Muslim Women's Quest for Justice: Gender, Law and Activism in India. By Mengia Hong‐Tschalaer. New Delhi: Cambridge University Press, 2017.

Date01 September 2018
Published date01 September 2018
about the fate and influence of these moderate Islamic currents in
Indonesia (172).
The book positions itself as part of Southeast Asian Studies
and Asian Law and does not engage with methodological and the-
oretical issues in the field of sociolegal studies. The structure of
the volume, however, is a smart sociolegal work—“integrating and
organizing traditional forms of knowledge, skill, and experience
in a new and original fashion” (Banakar and Travers 2005: 6) and
combining bottom-up and top-down approaches to law with the
aim to increase our knowledge about how law works in contexts
where Islamic norms are dominant. It shows us the way that
Indonesia has adopted religious freedom into the Constitution
and how this, together with interpretations by courts, politicians,
and local governments, has turned freedom of religion into sym-
bolic law: lacking legal force. Despite the gloomy image presented
in the work, I believe that the constitutional freedom of religion
will remain a strong symbol to those Indonesians who continue to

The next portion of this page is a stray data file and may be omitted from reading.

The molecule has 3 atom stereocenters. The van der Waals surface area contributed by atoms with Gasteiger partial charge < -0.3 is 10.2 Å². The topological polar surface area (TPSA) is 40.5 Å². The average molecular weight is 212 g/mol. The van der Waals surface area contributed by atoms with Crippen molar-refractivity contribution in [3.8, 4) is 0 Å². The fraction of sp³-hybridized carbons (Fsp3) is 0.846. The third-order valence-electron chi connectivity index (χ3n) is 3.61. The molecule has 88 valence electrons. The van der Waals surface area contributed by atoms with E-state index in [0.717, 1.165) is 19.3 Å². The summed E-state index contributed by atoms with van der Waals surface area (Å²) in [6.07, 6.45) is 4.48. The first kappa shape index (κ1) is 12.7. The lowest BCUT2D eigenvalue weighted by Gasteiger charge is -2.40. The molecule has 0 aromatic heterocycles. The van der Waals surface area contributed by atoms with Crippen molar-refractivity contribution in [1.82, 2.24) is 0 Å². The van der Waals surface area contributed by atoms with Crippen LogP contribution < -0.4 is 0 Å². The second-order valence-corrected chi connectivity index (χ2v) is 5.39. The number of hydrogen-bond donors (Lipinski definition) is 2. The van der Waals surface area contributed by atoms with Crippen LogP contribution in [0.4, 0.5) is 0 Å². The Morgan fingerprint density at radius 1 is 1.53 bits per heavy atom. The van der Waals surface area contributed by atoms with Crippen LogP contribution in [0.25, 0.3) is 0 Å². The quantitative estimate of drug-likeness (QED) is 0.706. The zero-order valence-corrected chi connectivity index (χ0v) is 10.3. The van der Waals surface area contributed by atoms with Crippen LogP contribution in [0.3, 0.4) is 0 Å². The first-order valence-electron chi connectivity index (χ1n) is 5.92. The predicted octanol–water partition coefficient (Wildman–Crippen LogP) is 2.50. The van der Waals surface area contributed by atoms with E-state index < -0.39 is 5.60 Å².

oppose the intolerant policies of their government.
Banakar, Reza, & Max Travers (2005) Theory and Method in Socio-legal Research. Oxford
and Portland: Hart Publishing.
Feillard, Andre
´e, & Nelly van Doorn-Harder (2013) “A New Generation of Feminists
Within TraditionalIslam: An Indonesian e xception,”in, Burhanudin, Jajat, Dijk, &
Kees van, eds., Islam in Indonesia: contrasting images and interpretations. Amsterdam:
Amsterdam Univ.Press. 139–59.
Muslim Women’s Quest for Justice: Gender, Law and Activism in India. By
Mengia Hong-Tschalaer. New Delhi: Cambridge University
Press, 2017.
Reviewed by Kalindi Kokal, Department of Law and Anthropology,
Max Plank Institute of Social Anthropology, Halle (Saale), Germany.
Muslim Women’s Quest for Justice is a fine illustration of a realization-
focused understanding of justice, a concept that Amartya Sen elab-
orates in The Idea of Justice. Centered on the core themes of
“agency” and “plurality,” the prime contribution of Tschalaer’s
book is that it shows how the pursuit for justice is inextricably tied
Book Reviews 823

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